Book Review for Elves, Wights and Trolls by Kveldulf Gundarsson

Elves, Wights and Trolls Book Review


The book Elves, Wights, and Trolls: Studies Toward the Practice of Germanic Heathenry, by Kveldulf Gundarsson is an excellent exposition concerning the nature and characteristics of the otherworldly beings found in the northern tradition of heathenry, paganism, or Ásatrú; it is one of the most thorough and up-to-date investigations concerning the elves (alfs) of Norse and Germanic folklore to have ever been written.

The author of Elves, Wights, and Trolls, Stephen Grundy (aka Kveldulf Gundarsson), holds a doctorate in Old Norse from the University of Cambridge, and has written numerous texts on Germanic magic and religion since 1989 including: Our Troth: History and Lore, Teutonic Magic: The Magical and Spiritual Practices of the Germanic People, and Teutonic Religion: Folk Beliefs & Practices of the Northern Tradition. He was also formerly the Lore Warden and Master of the Elder Training Program for the Ring of Troth (an Ásatrú organization associated with the Ásatrú Free Assembly).

In his book, Gundarsson provides an exhaustive analysis of the nature and characteristics of elves and wights (intelligent otherworldly beings of all sorts) as well as giants, trolls, and dwarfs, and furnishes a plethora of well-documented information concerning their social structures, habits, habitats, and abilities. He also provides means for communing with and understanding these invisible neighbors including the use of modern as well as antiquated rites, spells, and charms.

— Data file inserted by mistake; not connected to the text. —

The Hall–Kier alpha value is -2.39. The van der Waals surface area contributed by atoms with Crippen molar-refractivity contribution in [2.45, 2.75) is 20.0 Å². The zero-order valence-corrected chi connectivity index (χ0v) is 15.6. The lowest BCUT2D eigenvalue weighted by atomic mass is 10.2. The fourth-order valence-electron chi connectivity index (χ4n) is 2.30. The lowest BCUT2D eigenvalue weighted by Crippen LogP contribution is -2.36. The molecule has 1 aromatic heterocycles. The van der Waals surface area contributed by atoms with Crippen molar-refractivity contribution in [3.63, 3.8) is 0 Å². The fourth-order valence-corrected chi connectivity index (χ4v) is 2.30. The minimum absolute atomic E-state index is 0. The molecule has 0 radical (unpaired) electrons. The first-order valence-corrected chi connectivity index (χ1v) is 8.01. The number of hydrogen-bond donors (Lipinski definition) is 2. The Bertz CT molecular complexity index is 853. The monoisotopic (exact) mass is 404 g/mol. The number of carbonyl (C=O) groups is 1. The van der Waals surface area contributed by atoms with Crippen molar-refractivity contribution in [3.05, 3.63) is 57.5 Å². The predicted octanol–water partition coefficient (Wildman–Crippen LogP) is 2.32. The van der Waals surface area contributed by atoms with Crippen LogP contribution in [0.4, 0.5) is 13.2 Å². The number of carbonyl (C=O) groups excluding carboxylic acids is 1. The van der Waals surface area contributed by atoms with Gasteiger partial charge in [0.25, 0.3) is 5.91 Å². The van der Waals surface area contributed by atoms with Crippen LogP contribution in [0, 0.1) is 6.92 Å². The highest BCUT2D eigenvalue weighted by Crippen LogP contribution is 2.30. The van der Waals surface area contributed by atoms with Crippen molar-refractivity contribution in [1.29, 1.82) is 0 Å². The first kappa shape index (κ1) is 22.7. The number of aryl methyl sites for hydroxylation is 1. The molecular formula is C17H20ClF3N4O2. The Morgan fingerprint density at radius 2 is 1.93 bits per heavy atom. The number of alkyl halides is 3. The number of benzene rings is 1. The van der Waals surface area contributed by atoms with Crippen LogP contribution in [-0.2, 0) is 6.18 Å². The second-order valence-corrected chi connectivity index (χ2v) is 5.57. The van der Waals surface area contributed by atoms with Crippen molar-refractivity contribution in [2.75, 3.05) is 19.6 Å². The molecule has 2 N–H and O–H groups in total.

Elves, Wights, and Trolls explains (among other things) that elves are most easily spotted at twilight or around Midsummer or Yule; that despite common knowledge concerning the acceptance of food or gifts from their Celtic counterparts (the Sidhe), it is best to never reject offerings of food or gifts from the elves of northern European folklore (with the exception of trolls); that one should never lie directly to an elf; that elves are easily offended by nosy questions; that it is unwise to join in an elf-dance; and that it is always in the individual's best interest to give warning to the alfs and land-wights before lighting fires, relieving one's self outdoors, or tossing boiling water upon the ground.

In addition, the book includes a very short glossary of terms (6 pages), a rough guide to pronunciation which is indispensable to the serious researcher, an abundance of informative footnotes, and a very large and useful bibliography (referred to by the author as a Book-Hoard) containing a list of over one hundred fifty books and articles where the reader may find additional and corroboratory information.

Also included in the book is an appendix containing 'Mother Earth and Her Children', an article by Kveldulf Gundarsson originally published in Idunna 36, Harvest 1998, and a new translation of the little-known Icelandic skaldic poem "Berg-Dweller's Song".

Elves, Wights, and Trolls: Studies Toward the Practice of Germanic Heathenry: Vol. I by Kveldulf Gundarsson (Lincoln, NE: iUniverse, Inc. 2007, ISBN 0-595-42165-2) is destined to be a mandatory reference book for folklorists and heathens for decades to come. It is highly recommended and is sure to be a favorite addition to any elf-enthusiast's library.

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